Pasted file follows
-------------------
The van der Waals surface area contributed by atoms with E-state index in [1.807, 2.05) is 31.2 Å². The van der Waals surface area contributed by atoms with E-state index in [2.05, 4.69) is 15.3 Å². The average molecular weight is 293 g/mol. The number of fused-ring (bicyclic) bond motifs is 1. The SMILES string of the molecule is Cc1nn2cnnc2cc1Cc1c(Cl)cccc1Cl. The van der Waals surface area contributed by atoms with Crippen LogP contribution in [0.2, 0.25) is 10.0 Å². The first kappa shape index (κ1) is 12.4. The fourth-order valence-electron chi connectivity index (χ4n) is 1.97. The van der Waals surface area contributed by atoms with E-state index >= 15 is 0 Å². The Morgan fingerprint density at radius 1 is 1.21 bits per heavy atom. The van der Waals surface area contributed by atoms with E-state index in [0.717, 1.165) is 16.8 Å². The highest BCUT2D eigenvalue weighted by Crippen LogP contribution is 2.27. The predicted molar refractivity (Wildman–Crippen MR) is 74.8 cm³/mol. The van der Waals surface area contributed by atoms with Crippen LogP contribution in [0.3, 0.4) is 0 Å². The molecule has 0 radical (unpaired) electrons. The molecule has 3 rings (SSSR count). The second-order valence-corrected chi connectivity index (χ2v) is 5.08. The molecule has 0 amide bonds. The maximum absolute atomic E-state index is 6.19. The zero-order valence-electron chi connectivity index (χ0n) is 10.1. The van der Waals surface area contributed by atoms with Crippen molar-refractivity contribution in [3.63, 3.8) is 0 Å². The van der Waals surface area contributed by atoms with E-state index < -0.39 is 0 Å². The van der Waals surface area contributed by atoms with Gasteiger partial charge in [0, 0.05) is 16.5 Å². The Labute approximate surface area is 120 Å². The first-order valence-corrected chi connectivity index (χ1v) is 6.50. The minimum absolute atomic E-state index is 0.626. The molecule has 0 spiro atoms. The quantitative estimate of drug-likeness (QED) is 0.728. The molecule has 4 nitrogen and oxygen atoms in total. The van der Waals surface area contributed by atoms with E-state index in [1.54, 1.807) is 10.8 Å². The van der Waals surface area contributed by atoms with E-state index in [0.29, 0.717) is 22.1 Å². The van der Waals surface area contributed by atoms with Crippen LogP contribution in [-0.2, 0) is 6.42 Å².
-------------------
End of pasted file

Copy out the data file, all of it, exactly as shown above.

The van der Waals surface area contributed by atoms with E-state index in [1.807, 2.05) is 31.2 Å². The van der Waals surface area contributed by atoms with E-state index in [2.05, 4.69) is 15.3 Å². The average molecular weight is 293 g/mol. The number of fused-ring (bicyclic) bond motifs is 1. The SMILES string of the molecule is Cc1nn2cnnc2cc1Cc1c(Cl)cccc1Cl. The van der Waals surface area contributed by atoms with Crippen LogP contribution in [0.2, 0.25) is 10.0 Å². The first kappa shape index (κ1) is 12.4. The fourth-order valence-electron chi connectivity index (χ4n) is 1.97. The van der Waals surface area contributed by atoms with E-state index >= 15 is 0 Å². The Morgan fingerprint density at radius 1 is 1.21 bits per heavy atom. The van der Waals surface area contributed by atoms with E-state index in [0.717, 1.165) is 16.8 Å². The highest BCUT2D eigenvalue weighted by Crippen LogP contribution is 2.27. The predicted molar refractivity (Wildman–Crippen MR) is 74.8 cm³/mol. The van der Waals surface area contributed by atoms with Crippen LogP contribution in [0.3, 0.4) is 0 Å². The molecule has 0 radical (unpaired) electrons. The molecule has 3 rings (SSSR count). The second-order valence-corrected chi connectivity index (χ2v) is 5.08. The molecule has 0 amide bonds. The maximum absolute atomic E-state index is 6.19. The zero-order valence-electron chi connectivity index (χ0n) is 10.1. The van der Waals surface area contributed by atoms with Crippen molar-refractivity contribution in [3.63, 3.8) is 0 Å². The van der Waals surface area contributed by atoms with E-state index < -0.39 is 0 Å². The van der Waals surface area contributed by atoms with Gasteiger partial charge in [0, 0.05) is 16.5 Å². The Labute approximate surface area is 120 Å². The first-order valence-corrected chi connectivity index (χ1v) is 6.50. The minimum absolute atomic E-state index is 0.626. The molecule has 0 spiro atoms. The quantitative estimate of drug-likeness (QED) is 0.728. The molecule has 4 nitrogen and oxygen atoms in total. The van der Waals surface area contributed by atoms with E-state index in [1.54, 1.807) is 10.8 Å². The van der Waals surface area contributed by atoms with E-state index in [0.29, 0.717) is 22.1 Å². The van der Waals surface area contributed by atoms with Crippen LogP contribution in [-0.2, 0) is 6.42 Å².